Anglo-Boer War 2 - Kitchener proposes establishment of concentration camps

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A poster showing statisticsA poster showing statistics of persons held in the Anglo-Boer War concentration

Thursday, 20 December 1900

The arrival of Lord Kitchener and Lord Roberts, with the latter taking up the role of Supreme Commander of British forces in 1900 helped turn the tide in the Anglo-Boer War. In the early stages of the war, the Boer Commandos were scoring important victories over British forces. Several British garrisons in the Cape, Mafikeng and Natal had come under siege and subsequent attempts to relieve them ended disastrously for the British forces. The Colonial Office sent Roberts and Kitchener along with reinforcements of up to 180 00 troops.

The impact of these reinforcements was immediate. Roberts managed to relieve all the garrisons, and in June 1900 entered and took control of Pretoria. This, the British had hoped, would bring the Boer Republics to their knees. So confident were they that Roberts was allowed to return to Britain, handing over the command of British forces to Lord Kitchener. To their chagrin, the Boers embarked on a campaign of guerrilla warfare, attacking key military installations in territories held by the British. And clearly, the Anglo-Boer war was far from over.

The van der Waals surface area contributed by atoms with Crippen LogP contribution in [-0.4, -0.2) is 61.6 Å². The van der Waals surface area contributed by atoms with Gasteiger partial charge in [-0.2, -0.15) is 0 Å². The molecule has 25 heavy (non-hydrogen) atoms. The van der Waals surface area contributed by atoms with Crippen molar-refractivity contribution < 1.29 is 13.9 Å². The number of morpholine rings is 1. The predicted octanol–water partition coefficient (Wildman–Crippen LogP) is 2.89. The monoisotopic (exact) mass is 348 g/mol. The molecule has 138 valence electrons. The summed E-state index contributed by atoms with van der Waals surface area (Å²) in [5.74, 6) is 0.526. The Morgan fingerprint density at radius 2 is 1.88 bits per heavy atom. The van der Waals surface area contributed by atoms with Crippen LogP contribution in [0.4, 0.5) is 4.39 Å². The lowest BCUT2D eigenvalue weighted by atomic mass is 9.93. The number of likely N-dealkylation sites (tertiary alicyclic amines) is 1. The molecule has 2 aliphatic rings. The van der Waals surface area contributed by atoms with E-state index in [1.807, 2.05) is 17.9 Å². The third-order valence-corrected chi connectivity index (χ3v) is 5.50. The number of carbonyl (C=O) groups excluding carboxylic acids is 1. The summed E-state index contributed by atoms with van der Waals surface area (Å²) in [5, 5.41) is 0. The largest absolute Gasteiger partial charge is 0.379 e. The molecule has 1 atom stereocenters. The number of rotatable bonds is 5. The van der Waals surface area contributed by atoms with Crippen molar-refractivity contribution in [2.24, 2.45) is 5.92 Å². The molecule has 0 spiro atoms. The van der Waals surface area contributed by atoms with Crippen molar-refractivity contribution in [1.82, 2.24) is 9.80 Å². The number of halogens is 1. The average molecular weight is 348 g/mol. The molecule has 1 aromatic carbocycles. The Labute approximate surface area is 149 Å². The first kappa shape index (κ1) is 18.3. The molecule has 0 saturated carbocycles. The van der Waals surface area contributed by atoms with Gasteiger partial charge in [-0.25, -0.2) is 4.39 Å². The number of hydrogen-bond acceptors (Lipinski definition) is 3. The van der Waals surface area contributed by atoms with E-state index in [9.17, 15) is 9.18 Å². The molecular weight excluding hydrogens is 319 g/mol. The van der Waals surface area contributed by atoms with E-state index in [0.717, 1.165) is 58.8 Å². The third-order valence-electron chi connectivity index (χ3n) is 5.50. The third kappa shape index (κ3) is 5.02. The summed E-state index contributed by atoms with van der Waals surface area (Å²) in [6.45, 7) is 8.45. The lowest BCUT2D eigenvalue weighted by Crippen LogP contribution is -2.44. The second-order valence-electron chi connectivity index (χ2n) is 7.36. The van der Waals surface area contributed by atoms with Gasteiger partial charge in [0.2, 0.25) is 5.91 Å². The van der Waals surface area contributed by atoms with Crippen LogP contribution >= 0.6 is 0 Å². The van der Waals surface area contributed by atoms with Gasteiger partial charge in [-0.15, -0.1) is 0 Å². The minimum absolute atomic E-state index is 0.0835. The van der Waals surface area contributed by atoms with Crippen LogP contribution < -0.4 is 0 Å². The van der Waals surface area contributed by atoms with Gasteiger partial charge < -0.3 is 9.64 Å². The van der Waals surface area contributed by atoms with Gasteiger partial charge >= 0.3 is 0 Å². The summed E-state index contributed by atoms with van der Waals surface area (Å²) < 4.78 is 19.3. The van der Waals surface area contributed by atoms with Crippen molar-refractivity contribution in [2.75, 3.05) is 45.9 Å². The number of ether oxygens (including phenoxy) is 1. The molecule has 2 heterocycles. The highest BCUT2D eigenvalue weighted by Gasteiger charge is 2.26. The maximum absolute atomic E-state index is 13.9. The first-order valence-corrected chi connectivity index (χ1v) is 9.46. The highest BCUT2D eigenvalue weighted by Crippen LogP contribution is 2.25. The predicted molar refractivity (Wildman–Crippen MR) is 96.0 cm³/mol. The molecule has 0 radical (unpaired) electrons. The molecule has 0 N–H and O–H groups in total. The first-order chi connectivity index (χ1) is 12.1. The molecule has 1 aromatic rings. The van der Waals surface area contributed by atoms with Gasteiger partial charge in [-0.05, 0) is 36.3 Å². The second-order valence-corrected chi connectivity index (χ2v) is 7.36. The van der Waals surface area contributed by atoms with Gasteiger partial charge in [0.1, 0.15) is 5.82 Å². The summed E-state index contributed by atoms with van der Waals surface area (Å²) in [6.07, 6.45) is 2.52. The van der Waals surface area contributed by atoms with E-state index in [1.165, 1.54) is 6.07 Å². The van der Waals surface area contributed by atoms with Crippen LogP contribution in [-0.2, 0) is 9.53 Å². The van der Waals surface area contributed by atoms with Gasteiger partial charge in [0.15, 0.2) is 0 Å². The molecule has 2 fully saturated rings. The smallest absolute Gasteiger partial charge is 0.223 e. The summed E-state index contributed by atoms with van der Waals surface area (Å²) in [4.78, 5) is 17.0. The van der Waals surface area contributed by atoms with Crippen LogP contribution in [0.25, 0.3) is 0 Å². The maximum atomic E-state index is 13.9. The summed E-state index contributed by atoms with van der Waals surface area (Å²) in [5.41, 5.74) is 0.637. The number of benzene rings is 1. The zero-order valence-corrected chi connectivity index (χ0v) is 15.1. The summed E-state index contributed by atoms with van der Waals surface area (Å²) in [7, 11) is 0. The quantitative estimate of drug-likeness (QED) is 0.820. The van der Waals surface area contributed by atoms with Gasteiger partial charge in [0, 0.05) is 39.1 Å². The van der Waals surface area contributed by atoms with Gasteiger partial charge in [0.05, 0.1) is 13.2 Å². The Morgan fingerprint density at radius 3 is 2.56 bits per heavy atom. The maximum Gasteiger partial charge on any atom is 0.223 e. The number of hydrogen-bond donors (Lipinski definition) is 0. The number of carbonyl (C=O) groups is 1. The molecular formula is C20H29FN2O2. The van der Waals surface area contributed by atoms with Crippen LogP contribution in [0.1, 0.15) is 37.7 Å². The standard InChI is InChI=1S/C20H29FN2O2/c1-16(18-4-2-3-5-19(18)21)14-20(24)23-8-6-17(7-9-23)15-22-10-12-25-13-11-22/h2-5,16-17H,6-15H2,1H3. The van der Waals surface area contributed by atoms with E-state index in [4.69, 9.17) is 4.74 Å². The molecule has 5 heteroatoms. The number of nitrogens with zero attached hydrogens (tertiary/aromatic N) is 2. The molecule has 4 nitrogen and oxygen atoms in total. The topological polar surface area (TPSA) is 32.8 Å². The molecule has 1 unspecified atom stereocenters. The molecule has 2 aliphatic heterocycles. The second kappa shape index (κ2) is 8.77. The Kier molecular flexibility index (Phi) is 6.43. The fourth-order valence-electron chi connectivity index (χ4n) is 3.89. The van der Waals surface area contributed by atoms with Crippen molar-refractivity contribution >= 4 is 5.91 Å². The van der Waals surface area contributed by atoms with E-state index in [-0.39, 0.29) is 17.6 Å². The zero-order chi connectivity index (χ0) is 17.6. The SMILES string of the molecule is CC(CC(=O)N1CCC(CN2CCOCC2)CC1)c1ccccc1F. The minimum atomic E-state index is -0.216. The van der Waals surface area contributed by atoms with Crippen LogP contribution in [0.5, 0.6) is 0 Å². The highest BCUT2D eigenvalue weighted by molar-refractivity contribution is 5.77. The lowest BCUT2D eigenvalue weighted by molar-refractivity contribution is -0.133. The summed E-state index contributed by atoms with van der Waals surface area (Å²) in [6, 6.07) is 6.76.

Kitchener realised that the success of the Boers depended heavily on the support they received from the civilian populations, mainly women and children. He proposed the establishment of concentration camps around the country where Afrikaaner children and women were to be confined. At the end of the war, 27 000 Afrikaaner women and children had perished. Most historians observe that this is the one single incident that inspired the rise and growth of Afrikaaner Nationalism, whose ultimate triumph was realised with the Nationalist Party (NP) seizing power in the elections of 1948.

References:
• Giliomee, H and Mbenga, B (2007) A New History of South Africa. Cape Town
• SAHO Lord A. Kitchener [online] Available at: www.sahistory.org.za [Accessed on 3 December 2013]

Last updated : 15-Dec-2015

This article was produced by South African History Online on 16-Mar-2011

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